The bike had been sitting for years when I bought it. Factor in the cost of new tires, battery, fluids, an instrument cluster rebuild, some tweaking by one mechanic, and a valve adjustment and some detective work for an electrical issue by another and I might be able to clear $200 or $300 if I sold it.
After stewing a bit over the bill, my plan was to visit the tax assessor’s office and see if the assessment could be lowered on the spot or whether I’d have to go before the Board of Assessment Appeals and beg for a reduction. I certainly didn’t want to pay $176.40 for a 32-year-old motorcycle.
New Hartford Provides Form Online
Then I recalled what a friend from New Hartford had told me roughly a year ago. He said that on his town’s website (newhartfordct.gov) there’s a printable “Affidavit of Antique Motor Vehicle” form that can be filled out, notarized and turned in. The assessor then adjusts the assessment for the classic vehicle listed on the form to $500.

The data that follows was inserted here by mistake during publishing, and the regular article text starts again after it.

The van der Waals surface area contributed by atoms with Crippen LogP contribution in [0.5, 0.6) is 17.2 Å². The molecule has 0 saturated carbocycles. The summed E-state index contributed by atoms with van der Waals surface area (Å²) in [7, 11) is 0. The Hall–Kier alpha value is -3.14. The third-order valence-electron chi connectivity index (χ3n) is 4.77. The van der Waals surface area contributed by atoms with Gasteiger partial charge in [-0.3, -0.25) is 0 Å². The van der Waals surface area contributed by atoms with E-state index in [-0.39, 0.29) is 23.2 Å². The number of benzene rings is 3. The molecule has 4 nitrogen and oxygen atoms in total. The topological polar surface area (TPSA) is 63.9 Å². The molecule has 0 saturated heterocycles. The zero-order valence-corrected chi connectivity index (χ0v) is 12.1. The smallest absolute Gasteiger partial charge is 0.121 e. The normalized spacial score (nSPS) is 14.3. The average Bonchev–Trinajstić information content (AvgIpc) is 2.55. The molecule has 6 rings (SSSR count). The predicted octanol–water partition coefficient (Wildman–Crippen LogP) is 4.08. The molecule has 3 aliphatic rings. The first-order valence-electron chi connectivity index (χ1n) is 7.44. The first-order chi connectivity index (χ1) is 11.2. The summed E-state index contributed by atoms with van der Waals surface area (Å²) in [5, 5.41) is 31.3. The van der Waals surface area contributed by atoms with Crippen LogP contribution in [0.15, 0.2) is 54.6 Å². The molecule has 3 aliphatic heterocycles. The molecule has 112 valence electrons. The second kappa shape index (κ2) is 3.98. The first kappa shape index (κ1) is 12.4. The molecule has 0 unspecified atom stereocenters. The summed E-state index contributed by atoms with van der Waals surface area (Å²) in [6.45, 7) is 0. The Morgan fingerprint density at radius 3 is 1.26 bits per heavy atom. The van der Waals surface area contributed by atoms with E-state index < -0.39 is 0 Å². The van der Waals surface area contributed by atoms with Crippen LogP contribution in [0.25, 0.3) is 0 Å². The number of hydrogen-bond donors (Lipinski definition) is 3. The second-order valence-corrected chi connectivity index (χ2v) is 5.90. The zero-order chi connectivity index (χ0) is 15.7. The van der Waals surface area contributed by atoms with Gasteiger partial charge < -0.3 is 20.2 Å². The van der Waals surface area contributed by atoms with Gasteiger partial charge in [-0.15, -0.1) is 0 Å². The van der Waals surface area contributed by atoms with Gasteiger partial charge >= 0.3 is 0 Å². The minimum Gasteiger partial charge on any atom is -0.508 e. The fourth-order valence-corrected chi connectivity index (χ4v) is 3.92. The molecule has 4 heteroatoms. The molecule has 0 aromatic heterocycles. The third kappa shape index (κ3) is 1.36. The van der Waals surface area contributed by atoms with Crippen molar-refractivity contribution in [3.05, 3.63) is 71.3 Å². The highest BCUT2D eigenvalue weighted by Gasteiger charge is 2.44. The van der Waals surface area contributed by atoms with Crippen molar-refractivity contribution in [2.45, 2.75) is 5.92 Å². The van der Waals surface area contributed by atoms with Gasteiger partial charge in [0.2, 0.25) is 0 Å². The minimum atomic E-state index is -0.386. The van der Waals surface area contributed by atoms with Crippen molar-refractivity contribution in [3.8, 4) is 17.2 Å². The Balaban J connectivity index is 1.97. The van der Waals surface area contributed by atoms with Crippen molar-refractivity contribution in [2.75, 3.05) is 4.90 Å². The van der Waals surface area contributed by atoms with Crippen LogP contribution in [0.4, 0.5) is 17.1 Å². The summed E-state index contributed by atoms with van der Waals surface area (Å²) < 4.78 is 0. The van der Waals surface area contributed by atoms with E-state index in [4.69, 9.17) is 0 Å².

The form notes that a Connecticut statute states that any vehicle 20 years or older “shall not be assessed for more than $500.”
A little digging and I confirmed the law. Vehicles having classic license plates automatically get a $500 assessment. The law also says that those with non-classic plates may be “required by assessors to provide reasonable documentation” that their vehicle is an antique to get the $500 assessment.
My BMW has a regular plate, so no automatic $500 assessment. New Hartford requires that a form be filled be out. What would Harwinton need?